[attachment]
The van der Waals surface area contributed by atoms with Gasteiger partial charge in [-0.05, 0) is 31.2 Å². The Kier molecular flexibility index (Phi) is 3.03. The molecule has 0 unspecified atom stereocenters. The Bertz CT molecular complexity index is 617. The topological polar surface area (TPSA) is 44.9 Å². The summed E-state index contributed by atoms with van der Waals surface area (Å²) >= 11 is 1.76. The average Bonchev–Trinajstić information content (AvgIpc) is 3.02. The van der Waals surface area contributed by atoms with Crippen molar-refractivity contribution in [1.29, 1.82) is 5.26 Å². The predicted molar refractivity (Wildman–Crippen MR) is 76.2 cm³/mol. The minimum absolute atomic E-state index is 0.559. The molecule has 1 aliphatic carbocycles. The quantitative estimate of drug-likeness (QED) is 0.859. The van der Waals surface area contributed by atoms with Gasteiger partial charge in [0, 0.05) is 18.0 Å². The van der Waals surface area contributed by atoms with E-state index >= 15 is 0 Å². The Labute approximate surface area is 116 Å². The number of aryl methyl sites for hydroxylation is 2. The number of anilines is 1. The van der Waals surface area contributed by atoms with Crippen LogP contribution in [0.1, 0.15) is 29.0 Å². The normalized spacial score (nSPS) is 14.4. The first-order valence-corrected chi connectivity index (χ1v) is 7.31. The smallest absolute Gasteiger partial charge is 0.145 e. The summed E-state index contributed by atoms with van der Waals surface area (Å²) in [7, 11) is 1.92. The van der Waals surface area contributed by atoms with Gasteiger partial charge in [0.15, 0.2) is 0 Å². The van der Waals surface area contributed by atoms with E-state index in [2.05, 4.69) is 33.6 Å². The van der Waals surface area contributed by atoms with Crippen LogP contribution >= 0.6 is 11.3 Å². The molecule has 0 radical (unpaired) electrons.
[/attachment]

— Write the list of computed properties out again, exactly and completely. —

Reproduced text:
The van der Waals surface area contributed by atoms with Gasteiger partial charge in [-0.05, 0) is 31.2 Å². The Kier molecular flexibility index (Phi) is 3.03. The molecule has 0 unspecified atom stereocenters. The Bertz CT molecular complexity index is 617. The topological polar surface area (TPSA) is 44.9 Å². The summed E-state index contributed by atoms with van der Waals surface area (Å²) >= 11 is 1.76. The average Bonchev–Trinajstić information content (AvgIpc) is 3.02. The van der Waals surface area contributed by atoms with Crippen molar-refractivity contribution in [1.29, 1.82) is 5.26 Å². The predicted molar refractivity (Wildman–Crippen MR) is 76.2 cm³/mol. The minimum absolute atomic E-state index is 0.559. The molecule has 1 aliphatic carbocycles. The quantitative estimate of drug-likeness (QED) is 0.859. The van der Waals surface area contributed by atoms with Gasteiger partial charge in [0, 0.05) is 18.0 Å². The van der Waals surface area contributed by atoms with E-state index >= 15 is 0 Å². The Labute approximate surface area is 116 Å². The number of aryl methyl sites for hydroxylation is 2. The number of anilines is 1. The van der Waals surface area contributed by atoms with Crippen LogP contribution in [0.1, 0.15) is 29.0 Å². The normalized spacial score (nSPS) is 14.4. The first-order valence-corrected chi connectivity index (χ1v) is 7.31. The smallest absolute Gasteiger partial charge is 0.145 e. The summed E-state index contributed by atoms with van der Waals surface area (Å²) in [7, 11) is 1.92. The van der Waals surface area contributed by atoms with Gasteiger partial charge in [0.15, 0.2) is 0 Å². The van der Waals surface area contributed by atoms with E-state index in [2.05, 4.69) is 33.6 Å². The van der Waals surface area contributed by atoms with Crippen LogP contribution >= 0.6 is 11.3 Å². The molecule has 0 radical (unpaired) electrons.